# Creating the Correlation-Adjusted Reversal Indicator

The idea for the correlation-adjusted reversal indicator is to detect average extremes where the correlation between returns and prices is high enough to justify a possible market inflection. The steps required to calculate the indicator are as follows:

• Calculate the difference between the current price and the price 1 period ago.
• Calculate the difference between the current price and the price 2 periods ago.
• Calculate the difference between the current price and the price 3 periods ago.
• Calculate the difference between the current price and the price 4 periods ago.
• Calculate the difference between the current price and the price 5 periods ago.
• Calculate the difference between the current price and the price 6 periods ago.
• Calculate the average of all the calculations above for each row.
• Calculate the 10-period correlation between the price and the average from the previous step.
• Select a threshold such as 0.75. Then, loop around the data with a condition that if the correlation is greater than 0.75, keep the current average, otherwise, input zero as the average.

The full code of the indicator can be found as below, considering an OHLC data array.

`def correlation_adjusted_reversal_indicator(Data, lookback, close, where, threshold = 0.75):  # Adding a few columns Data = adder(Data, 8)  # Average of current close minus the previous period  for i in range(len(Data)):  Data[i, where] = Data[i, close] - Data[i - 1, close]   # Average of current close minus n then  for i in range(len(Data)):  Data[i, where + 1] = Data[i, close] - Data[i - 2, close]   # Average of current close minus the close 2 periods ago  for i in range(len(Data)):  Data[i, where + 2] = Data[i, close] - Data[i - 3, close]   # Average of current close minus the close 3 periods ago for i in range(len(Data)):  Data[i, where + 3] = Data[i, close] - Data[i - 4, close]  # Average of current close minus close 4 periods ago for i in range(len(Data)):  Data[i, where + 4] = Data[i, close] - Data[i - 5, close]  # Average of current close minus close 5 periods ago  for i in range(len(Data)):  Data[i, where + 5] = Data[i, close] - Data[i - 6, close]  # Calculating the average mean-reversion Data[:, where + 6] = (Data[:, where] + Data[:, where + 1] + Data[:, where + 2] + Data[:, where + 3] + Data[:, where + 4] + Data[:, where + 5]) / 6  # Cleaning Data = deleter(Data, where, 6)   # Adjusting for correlation Data = rolling_correlation(Data, close, where, lookback, where + 1)  for i in range(len(Data)):  if Data[i, where + 1] > threshold:  Data[i, where] = Data[i, where]  elif Data[i, where + 1] < threshold:  Data[i, where] = 0  # Cleaning Data = deleter(Data, where + 1, 1)  return Data# Calling the functionmy_data = correlation_adjusted_reversal_indicator(my_data, 10, 3, 4)`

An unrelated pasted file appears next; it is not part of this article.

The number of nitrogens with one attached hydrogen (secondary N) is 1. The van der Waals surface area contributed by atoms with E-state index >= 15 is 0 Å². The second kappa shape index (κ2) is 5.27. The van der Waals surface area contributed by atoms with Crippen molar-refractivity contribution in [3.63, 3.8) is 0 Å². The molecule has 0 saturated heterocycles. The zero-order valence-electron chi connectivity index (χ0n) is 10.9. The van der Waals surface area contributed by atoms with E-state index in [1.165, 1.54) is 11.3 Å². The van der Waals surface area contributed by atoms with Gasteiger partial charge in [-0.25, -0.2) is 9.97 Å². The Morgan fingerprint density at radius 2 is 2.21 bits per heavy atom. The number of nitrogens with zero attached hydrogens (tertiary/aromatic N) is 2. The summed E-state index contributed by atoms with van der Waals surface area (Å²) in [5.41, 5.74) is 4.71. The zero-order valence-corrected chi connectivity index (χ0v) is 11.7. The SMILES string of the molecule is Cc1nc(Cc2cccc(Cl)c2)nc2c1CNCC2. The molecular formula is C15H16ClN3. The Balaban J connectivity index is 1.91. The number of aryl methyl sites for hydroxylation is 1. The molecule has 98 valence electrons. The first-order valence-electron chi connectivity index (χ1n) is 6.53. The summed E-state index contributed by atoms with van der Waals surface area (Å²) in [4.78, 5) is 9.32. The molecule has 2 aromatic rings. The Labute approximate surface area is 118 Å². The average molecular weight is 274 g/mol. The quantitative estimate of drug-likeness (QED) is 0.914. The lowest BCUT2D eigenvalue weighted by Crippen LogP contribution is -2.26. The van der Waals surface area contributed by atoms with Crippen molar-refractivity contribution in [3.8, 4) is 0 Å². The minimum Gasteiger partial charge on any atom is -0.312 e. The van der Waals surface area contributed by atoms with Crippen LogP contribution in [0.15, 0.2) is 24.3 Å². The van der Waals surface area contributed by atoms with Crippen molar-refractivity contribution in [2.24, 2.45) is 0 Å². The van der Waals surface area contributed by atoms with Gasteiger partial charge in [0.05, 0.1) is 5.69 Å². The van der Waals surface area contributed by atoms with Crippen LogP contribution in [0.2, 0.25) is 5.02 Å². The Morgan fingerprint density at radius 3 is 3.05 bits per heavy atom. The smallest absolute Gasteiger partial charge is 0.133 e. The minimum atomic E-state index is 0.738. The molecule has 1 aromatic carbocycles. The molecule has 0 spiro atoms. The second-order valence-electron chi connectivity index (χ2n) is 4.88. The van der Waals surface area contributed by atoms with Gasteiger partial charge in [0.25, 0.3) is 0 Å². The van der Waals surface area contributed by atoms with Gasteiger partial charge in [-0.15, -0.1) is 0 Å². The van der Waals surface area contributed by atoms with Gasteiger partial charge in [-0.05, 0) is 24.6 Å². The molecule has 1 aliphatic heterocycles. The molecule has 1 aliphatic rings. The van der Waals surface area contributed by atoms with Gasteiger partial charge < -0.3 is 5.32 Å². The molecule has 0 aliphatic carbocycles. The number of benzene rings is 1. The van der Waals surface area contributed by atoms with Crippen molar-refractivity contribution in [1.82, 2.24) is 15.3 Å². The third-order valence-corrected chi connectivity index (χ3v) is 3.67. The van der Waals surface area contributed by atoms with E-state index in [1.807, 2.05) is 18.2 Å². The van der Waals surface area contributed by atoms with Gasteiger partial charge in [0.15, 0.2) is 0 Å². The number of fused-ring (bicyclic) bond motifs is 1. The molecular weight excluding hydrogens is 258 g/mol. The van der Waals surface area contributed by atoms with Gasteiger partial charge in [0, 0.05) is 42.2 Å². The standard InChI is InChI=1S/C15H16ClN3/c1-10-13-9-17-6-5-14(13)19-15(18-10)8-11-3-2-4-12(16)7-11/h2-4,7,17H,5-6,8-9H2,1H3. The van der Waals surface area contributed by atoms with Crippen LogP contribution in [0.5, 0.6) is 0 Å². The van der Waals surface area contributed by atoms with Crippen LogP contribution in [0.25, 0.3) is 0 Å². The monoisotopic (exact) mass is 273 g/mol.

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# Using the Indicator

As with any proper research method, the aim is to test the indicator and to be able to see for ourselves whether it is worth having as an add-on to our pre-existing trading framework. The conditions for the back-test are as follows:

• Long (Buy) whenever the CARI reaches -0.002 with the two previous readings above -0.002.
• Short (Sell) whenever the CARI reaches 0.002 with the two previous readings below 0.002.
`def signal(Data, what, buy, sell):  Data = adder(Data, 10) Data = rounding(Data, 5)  for i in range(len(Data)):  if Data[i, what] < lower_barrier and Data[i - 1, what] > lower_barrier and Data[i - 2, what] > lower_barrier : Data[i, buy] = 1  if Data[i, what] > upper_barrier and Data[i - 1, what] < upper_barrier and Data[i - 2, what] < upper_barrier : Data[i, sell] = -1   return Data`